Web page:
The changing face of clinical trials

The vast majority of researchers aren’t uploading important information about their clinical trials to databases like the Australian New Zealand Clinical Trials Registry (ANZCTR).

This was discovered as part of an extensive research paper published in The Medical Journal of Australia. The research looked at Australia’s clinical trial landscape from 2006 to 2020.

“We did this very comprehensive review of clinical trials that have been undertaken in Australia in the last 15 years,” says University of Sydney biostatistician Dr Lene Seidler. “We found researchers need to get better in working together and collaborating and sharing the data. The infrastructure has recently been built for that in Australia, but what we haven’t seen is governments pushing for that infrastructure to be used.”

The researchers looked at data from more than 18,000 trials and almost 8.7 million people from and the ANZCTR.

Lene sidler
Lene Seidler

“Australian trial activity (number of trials per capita) compares favourably with other OECD countries, with more activity in Australia than in France, Germany, and the United States,” the researchers write in their paper.

“Few countries have more activity than Australia, including Belgium and Denmark.”

From 2006 to 2020, the most frequently studied health conditions based on number of trials were cancer (20%),_mental health (13%) and cardiovascular diseases (10%). In the last five years, the number of trials focused on neurological conditions and public health topics have overtaken trials on cardiovascular diseases, though the difference is small.

While we’re punching above our weight when it comes to clinical trials, there are a few things that the researchers think we can improve.

During 2006–20, the size of clinical trials dropped significantly – from 128 median participants in 2006 to 80 participants in 2020.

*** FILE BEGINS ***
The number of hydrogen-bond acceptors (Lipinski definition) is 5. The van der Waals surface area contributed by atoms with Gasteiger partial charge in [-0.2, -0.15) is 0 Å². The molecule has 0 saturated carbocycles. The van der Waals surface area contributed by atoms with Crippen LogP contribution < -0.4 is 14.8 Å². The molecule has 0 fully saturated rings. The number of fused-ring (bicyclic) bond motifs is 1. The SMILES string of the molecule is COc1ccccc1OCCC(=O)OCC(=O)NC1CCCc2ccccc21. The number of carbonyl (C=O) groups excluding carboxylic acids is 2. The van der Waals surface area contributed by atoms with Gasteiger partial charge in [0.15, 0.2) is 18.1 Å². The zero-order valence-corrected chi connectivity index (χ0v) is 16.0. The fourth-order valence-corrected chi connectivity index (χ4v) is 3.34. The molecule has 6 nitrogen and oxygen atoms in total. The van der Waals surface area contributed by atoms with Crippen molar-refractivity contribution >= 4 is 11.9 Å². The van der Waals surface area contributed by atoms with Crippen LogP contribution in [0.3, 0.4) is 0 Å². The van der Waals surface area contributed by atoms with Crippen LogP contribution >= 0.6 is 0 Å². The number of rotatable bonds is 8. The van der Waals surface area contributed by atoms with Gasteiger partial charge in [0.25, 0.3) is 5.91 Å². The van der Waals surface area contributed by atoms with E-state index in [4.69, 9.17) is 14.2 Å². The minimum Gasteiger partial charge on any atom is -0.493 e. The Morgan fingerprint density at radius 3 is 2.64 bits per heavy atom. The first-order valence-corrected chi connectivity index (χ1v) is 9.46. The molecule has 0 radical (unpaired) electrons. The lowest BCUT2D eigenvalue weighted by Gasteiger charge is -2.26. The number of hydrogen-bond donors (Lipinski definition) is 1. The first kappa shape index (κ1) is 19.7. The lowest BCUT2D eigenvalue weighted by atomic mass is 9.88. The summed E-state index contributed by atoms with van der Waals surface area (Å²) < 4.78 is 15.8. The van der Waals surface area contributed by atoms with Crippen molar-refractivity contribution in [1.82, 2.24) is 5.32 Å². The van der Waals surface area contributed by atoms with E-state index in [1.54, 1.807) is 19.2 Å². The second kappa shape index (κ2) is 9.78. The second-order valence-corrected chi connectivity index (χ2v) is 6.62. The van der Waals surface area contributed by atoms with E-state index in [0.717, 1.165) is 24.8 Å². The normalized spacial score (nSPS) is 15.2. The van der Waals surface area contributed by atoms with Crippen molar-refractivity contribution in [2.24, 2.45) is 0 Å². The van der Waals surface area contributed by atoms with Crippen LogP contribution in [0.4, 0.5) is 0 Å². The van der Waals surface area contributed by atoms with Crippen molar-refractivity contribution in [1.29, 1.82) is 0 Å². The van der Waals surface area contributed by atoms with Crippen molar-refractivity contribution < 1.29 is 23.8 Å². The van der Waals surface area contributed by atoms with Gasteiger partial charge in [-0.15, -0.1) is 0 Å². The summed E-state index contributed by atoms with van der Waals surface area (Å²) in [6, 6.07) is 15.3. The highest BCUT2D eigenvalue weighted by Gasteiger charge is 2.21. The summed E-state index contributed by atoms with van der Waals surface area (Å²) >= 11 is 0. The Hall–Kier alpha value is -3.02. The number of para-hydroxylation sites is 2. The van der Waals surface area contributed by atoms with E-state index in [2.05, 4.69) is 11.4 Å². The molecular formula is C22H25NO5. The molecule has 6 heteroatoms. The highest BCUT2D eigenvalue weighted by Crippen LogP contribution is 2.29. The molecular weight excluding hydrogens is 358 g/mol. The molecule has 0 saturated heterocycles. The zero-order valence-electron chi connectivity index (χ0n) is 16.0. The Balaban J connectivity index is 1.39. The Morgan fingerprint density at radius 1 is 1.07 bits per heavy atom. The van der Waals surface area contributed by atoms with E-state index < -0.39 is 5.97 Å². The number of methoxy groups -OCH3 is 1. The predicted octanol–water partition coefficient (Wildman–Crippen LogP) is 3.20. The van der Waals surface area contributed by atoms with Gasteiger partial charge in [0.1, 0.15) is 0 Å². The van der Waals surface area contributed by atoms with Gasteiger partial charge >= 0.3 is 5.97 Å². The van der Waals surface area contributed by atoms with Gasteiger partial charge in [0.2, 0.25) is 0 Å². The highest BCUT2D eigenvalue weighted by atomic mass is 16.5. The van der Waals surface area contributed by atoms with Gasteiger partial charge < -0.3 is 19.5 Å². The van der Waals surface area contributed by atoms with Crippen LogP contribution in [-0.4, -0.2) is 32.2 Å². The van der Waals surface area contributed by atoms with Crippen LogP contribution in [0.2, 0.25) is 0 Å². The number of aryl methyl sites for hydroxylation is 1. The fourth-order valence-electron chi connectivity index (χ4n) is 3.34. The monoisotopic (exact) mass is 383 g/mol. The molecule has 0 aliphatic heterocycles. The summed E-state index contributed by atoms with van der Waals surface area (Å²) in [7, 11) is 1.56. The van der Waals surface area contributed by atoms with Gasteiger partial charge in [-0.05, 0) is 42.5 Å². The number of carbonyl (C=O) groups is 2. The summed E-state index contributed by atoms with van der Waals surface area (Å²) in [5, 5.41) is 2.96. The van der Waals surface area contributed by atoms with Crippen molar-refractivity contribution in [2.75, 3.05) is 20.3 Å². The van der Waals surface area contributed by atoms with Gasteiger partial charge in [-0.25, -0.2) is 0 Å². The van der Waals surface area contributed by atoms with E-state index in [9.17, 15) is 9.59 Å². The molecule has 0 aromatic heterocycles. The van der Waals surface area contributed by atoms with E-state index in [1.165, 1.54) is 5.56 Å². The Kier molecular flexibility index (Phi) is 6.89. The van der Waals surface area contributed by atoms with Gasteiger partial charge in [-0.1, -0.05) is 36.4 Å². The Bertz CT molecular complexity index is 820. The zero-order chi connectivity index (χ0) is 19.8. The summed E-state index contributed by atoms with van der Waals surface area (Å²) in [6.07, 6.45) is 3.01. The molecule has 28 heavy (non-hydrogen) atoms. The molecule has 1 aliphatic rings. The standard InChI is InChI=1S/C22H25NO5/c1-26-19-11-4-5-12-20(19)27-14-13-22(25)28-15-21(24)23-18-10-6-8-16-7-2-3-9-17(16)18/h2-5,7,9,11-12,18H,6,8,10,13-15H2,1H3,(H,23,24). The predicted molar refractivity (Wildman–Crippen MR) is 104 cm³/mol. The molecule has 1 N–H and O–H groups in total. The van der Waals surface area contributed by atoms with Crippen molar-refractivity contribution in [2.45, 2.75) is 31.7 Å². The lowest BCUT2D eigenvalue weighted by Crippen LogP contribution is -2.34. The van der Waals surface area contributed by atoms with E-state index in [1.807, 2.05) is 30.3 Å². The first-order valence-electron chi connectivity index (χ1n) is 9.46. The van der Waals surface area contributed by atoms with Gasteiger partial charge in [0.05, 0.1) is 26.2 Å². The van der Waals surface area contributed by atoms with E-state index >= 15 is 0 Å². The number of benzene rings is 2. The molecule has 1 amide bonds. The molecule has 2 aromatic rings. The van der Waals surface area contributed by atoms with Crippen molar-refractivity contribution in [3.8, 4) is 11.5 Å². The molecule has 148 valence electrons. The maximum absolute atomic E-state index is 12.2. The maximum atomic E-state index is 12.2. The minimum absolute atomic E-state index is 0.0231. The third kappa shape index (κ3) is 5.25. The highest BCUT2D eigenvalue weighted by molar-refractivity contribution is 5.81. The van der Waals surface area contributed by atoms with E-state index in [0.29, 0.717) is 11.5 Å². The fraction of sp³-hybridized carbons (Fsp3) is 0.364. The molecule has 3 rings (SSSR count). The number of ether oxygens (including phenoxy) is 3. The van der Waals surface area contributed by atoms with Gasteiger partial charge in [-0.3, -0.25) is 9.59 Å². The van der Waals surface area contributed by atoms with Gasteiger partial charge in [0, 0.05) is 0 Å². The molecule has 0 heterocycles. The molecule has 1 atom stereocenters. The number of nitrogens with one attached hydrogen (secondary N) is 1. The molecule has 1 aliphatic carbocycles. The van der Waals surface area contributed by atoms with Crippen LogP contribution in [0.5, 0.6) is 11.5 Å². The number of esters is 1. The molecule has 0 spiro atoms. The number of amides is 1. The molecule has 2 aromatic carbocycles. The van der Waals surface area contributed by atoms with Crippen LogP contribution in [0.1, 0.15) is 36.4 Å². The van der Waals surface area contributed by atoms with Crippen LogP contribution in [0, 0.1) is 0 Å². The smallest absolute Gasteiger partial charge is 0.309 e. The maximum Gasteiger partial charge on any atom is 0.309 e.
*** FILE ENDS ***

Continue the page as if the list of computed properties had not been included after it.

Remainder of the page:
“There’s no right amount – it really depends on the type of trial,” says Seidler. “But overall, we would like to see bigger trials, particularly because they’re getting smaller.”

The researchers also identified an inability to measure the diversity in clinical trials. The information was not collected, and therefore could not be assessed in their paper. “We are unable to provide an overview of trial participation in Australian trials based on sex, gender, cultural, ethnic and linguistic diversity because this information is not collected consistently in most public resources, including trial registries.”

This underscores a larger issue that the team found – although clinical trials have to be registered at the ANZCTR, scientists regularly do not report their results, or their reporting protocols.

This means that there may be overlap between studies, plus open science allows more people to have an understanding of a normally opaque area.

Fully reporting findings from clinical trials is more common in some other countries, such as the ISRCTN registry in the UK.

“We need policies from funders and the organisations that conduct clinical trials to mandate this requirement,” says one of the researchers, Dr Melina Willson. “By doing so, we will have a more complete picture of the benefits and risks of healthcare interventions to better inform healthcare practice and policy.”

The MJA late last year also surveyed reporting on adverse reactions in clinical trials.

Finally, the team also looked at the difference between industry-led and government-led clinical trials, finding that nearly half of the trials were industry-funded.

Government funding is important as it usually focuses on areas that are less profitable, such as indigenous health and rare diseases.

The economic investment in Australian trials is substantial, with an estimated $1.4 billion of public and private funding committed in 2019.

Trials in Australia are conducted through universities, hospitals, individuals, government, charities, and commercial entities. Just under half (45%) of trials registered between 2006 and 2020 declared industry involvement (ie, industry funding, sponsorship/collaboration, or combination).

The researchers says industry involvement shows why government funding is important.

“Industry involvement typically also means industry funding; 93% of trials with industry involvement were also funded by industry. Trials with industry involvement differ in their characteristics from non-industry trials; for instance, they are more likely to study treatments rather than prevention or education interventions.

“Targeted public funding schemes (eg, Medical Research Futures Fund Australia) can support the prioritisation of diverse research themes such as rare diseases and public health interventions. Thus, a combination of public- and industry-funded trials is important to sustain the breadth of trials in Australia.”

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